Shop Windows to the Universe

The Winter 2010 issue of The Earth Scientist includes a variety of educational resources, ranging from astronomy to glaciers. Check out the other publications and classroom materials in our online store.

Venus Global Geography

This is a map of the surface of Venus (turned sideways!). As can be seen on the map, the surface of Venus consists of 2 large continents with mountain ranges, and a few large islands. There are many craters, mixed with evidence that liquid once flowed.

There is no continental drift as is seen on Earth. Nevertheless, the surface of Venus is very unusual and shows many signs of a surface which is in motion.

Compare this active surface with that of Earth, Mars, or Europa.

Last modified May 19, 2009 by Randy Russell.

Shop Windows to the Universe Science Store!

Our online store includes books on science education, ranging from evolution, classroom research, and the need for science and math literacy!

Windows to the Universe Community



You might also be interested in:

Ready, Set, SCIENCE!: Putting Research to Work in K-8 Science Classrooms

What types of instructional experiences help K-8 students learn science with understanding? What do science educators teachers, teacher leaders, science specialists, professional development staff, curriculum designers, school administrators need to know to create and support such experiences?...more

Venus Mountains

The four main mountain ranges of Venus are named Maxwell Montes, Frejya Montes, Akna Montes, and Danu Montes. These are found on Ishtar Terra. Mountain ranges are formed by the folding and buckling of...more

Venus Cratered Terrain

This is an example of cratered ground on Venus. Venusian craters are a little unusual in that there is a large amount of melted ground around the crater. This may mean that when something hits the surface...more

Venus Channels

This image clearly shows a channel where something once flowed. Without proper measurements, scientists can only guess what sort of liquid may have once flowed through this channel. On Earth, such channels...more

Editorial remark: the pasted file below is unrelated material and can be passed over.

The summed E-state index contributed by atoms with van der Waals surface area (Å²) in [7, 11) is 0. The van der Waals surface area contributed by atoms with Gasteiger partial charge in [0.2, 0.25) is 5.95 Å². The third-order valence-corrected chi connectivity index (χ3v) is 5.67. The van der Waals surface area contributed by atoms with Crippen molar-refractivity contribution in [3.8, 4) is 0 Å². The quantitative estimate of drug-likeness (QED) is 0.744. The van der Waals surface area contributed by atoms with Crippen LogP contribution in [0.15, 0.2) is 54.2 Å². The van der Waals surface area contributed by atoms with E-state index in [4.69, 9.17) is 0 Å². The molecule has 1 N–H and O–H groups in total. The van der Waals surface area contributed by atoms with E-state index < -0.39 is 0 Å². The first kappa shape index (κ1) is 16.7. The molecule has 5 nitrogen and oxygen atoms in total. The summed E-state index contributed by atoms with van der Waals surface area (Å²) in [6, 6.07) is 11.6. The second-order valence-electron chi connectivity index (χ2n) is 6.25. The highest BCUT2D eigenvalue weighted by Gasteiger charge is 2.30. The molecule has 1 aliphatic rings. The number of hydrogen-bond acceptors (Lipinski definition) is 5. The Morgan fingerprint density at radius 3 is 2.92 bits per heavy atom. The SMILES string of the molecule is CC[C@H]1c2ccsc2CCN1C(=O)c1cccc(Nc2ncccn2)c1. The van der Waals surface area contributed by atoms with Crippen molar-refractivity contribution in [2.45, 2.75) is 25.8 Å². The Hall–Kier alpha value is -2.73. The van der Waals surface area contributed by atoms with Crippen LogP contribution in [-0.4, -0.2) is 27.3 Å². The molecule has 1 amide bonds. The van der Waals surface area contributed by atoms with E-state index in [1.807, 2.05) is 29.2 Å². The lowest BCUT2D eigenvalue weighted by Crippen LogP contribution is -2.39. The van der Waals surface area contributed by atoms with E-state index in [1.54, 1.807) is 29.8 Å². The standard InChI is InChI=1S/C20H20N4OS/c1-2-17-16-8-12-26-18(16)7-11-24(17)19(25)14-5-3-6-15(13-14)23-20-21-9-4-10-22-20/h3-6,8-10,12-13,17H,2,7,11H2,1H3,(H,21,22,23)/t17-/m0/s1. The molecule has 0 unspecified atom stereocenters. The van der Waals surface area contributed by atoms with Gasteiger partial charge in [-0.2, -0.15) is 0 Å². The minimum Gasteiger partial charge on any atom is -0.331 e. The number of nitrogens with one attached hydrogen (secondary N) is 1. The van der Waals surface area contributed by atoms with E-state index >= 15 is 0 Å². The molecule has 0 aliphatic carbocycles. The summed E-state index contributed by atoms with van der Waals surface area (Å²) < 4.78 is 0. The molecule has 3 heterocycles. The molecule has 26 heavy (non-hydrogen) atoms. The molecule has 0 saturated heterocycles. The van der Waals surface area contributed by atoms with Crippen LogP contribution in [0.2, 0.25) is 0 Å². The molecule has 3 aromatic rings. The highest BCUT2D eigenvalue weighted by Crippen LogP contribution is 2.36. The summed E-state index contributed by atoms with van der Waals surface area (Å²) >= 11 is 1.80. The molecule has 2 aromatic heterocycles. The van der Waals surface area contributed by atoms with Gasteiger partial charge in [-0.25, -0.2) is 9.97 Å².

Does Venus Have a Surface in Motion?

Like Mars, there is no plate tectonics on the surface of Venus. The surface of Venus does not *seem* to have changed or moved in billions of years. Unlike the case of Mars, however, careful examination...more

Surface Features of the Earth

This image of the surface of the Earth shows the North and South American continents, as well as the floor of the Pacific Ocean. As can be seen in the image, the ocean floor shows evidence of mid-ocean...more

Martian Global Geography

The surface of Mars consists of highlands and lowlands. The highlands are in the southern hemisphere (the bottom of the figure), and the lowlands are in the northern hemisphere of Mars (top of the figure)....more

Alpha Regio

Alpha Regio is an example of what is known as a "Plateau Highland" of Venus. The only volcano known to be found on Alpha Regio is Eve Mons. A Plateau Highland is like a continent, and is different from...more

Windows to the Universe, a project of the National Earth Science Teachers Association, is sponsored in part is sponsored in part through grants from federal agencies (NASA and NOAA), and partnerships with affiliated organizations, including the American Geophysical Union, the Howard Hughes Medical Institute, the Earth System Information Partnership, the American Meteorological Society, the National Center for Science Education, and TERC. The American Geophysical Union and the American Geosciences Institute are Windows to the Universe Founding Partners. NESTA welcomes new Institutional Affiliates in support of our ongoing programs, as well as collaborations on new projects. Contact NESTA for more information. NASA ESIP NCSE HHMI AGU AGI AMS NOAA